Thursday, February 28, 2013
So of course, I wasn't really looking forward to doing that all over again. Especially since I was pretty sure that my numbers this time around would be lower. Much lower. Right before an Ironman you're out there riding like an animal, putting up crazy amounts of mileage. But now it's the end of winter, which means I've cranked out a few lackadaisical trainer workouts in the basement, watching Dexter or Breaking Bad, taken a few 1 - 2 hour rides on days when the sun has actually shown, and been to the triathlon store a few times for Computrainer workouts, but nothing consistent.
As a split-personality martial artist/triathlete, I spend my summers with my first love - my tri bike, my running shoes, and the outdoor pool or lake, and my winters with my new love, the karate dojo and the kung fu school. So as you might notice, here in the Northern Hemisphere it is still winter. Which is why I was less than optimistic about my FTP test. I've been hanging out in the dojo far too many hours to make a good showing on the bike. Or so I thought.
Fast forward 30 minutes of serious hurt later and.... my new FTP is 2 points higher than my last. A whoppin' 207 watts! When that's coupled with losing some pounds this winter, my watts/kg ration is very close to 3. My goal is definitely to push that higher this year, but I'm very excited that I not only didn't lose any ground this winter, I actually gained some.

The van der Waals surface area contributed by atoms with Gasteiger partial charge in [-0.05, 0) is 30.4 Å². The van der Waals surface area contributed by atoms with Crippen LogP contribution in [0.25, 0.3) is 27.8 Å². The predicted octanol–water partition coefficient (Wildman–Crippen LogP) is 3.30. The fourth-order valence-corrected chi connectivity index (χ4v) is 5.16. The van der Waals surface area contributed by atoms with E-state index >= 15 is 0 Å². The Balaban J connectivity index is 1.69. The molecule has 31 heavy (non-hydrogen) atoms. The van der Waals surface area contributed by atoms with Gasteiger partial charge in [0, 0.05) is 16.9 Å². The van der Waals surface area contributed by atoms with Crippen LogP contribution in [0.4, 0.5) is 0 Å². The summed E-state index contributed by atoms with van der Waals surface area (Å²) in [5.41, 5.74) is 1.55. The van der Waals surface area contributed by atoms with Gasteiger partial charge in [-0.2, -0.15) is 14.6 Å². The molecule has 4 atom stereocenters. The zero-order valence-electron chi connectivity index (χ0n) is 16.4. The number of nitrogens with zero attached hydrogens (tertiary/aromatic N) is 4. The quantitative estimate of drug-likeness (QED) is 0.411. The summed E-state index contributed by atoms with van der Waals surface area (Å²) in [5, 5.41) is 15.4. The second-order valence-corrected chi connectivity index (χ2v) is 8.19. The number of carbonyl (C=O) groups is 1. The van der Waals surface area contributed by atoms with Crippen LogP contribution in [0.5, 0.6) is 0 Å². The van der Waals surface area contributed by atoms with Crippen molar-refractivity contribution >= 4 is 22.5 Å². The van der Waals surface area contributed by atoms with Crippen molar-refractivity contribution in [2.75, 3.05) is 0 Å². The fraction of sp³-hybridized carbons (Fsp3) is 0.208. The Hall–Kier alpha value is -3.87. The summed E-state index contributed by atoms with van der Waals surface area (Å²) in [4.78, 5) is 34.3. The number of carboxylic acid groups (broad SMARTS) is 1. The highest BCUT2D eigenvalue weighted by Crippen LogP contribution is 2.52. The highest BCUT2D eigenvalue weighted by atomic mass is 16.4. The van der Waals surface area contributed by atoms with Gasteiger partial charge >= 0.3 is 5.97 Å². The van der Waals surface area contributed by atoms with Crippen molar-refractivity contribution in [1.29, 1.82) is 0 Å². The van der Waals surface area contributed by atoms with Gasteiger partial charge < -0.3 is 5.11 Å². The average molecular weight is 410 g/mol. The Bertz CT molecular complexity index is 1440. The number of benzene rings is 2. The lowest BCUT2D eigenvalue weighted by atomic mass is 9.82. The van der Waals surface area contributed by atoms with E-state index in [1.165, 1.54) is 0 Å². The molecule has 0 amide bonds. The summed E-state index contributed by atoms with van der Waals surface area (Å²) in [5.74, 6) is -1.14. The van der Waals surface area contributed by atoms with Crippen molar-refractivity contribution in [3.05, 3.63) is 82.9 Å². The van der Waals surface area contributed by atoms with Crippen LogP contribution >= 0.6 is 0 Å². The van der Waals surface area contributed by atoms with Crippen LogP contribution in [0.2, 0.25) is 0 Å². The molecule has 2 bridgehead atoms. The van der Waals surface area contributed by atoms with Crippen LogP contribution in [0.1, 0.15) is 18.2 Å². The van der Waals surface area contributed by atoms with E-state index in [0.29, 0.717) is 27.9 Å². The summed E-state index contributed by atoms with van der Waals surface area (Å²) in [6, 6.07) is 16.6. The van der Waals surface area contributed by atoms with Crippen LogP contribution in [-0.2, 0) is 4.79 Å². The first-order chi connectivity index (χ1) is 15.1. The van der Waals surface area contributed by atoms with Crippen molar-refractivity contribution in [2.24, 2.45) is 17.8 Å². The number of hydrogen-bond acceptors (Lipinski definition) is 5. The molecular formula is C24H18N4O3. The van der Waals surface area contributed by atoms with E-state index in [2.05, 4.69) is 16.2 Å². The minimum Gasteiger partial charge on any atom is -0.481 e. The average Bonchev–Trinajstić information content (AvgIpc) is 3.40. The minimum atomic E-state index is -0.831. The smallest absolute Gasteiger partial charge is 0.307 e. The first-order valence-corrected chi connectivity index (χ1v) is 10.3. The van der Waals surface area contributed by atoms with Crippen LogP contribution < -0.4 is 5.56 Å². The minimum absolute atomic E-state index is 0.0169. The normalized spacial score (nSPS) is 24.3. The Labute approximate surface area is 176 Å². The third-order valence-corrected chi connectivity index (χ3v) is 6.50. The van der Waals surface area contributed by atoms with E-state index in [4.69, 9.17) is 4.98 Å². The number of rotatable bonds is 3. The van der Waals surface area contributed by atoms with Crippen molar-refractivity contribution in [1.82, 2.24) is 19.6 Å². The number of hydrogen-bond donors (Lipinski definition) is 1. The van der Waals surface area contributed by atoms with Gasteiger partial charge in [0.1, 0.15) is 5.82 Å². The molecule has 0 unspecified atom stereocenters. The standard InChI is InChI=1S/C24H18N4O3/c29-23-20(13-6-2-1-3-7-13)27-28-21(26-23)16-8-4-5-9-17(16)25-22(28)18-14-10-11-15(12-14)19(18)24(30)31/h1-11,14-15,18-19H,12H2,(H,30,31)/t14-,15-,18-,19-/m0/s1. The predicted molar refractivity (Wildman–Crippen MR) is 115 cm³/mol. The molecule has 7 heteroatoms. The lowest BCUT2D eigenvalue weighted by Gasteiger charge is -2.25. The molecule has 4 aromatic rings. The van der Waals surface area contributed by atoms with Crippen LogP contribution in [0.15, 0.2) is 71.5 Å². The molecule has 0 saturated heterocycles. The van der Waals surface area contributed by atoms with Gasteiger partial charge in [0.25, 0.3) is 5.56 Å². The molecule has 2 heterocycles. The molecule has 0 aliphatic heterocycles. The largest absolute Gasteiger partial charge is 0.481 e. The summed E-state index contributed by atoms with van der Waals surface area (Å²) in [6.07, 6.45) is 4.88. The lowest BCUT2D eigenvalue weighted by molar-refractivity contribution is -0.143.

So what's the secret? I think that I've cycled just enough to maintain what I had, or at least not lose too much over the winter, and when I couple that with the martial arts classes, and the Karate Conditioning classes I'm teaching (lots of Crossfit and Tacfit-inspired workouts, none of which are easy), I was more physically and mentally prepared to bring it on the FTP test. Paying close attention to calories and nutrition has made me a bit lighter, and the two things combined should give me some powerful biking in this summers' triathlons.
*An FTP test is, simply put, a test of the maximal sustainable power you can put out over a given period of time - generally considered to be an hour on the open road or 30 minutes on the Computrainer. For more detailed description and analysis, go here.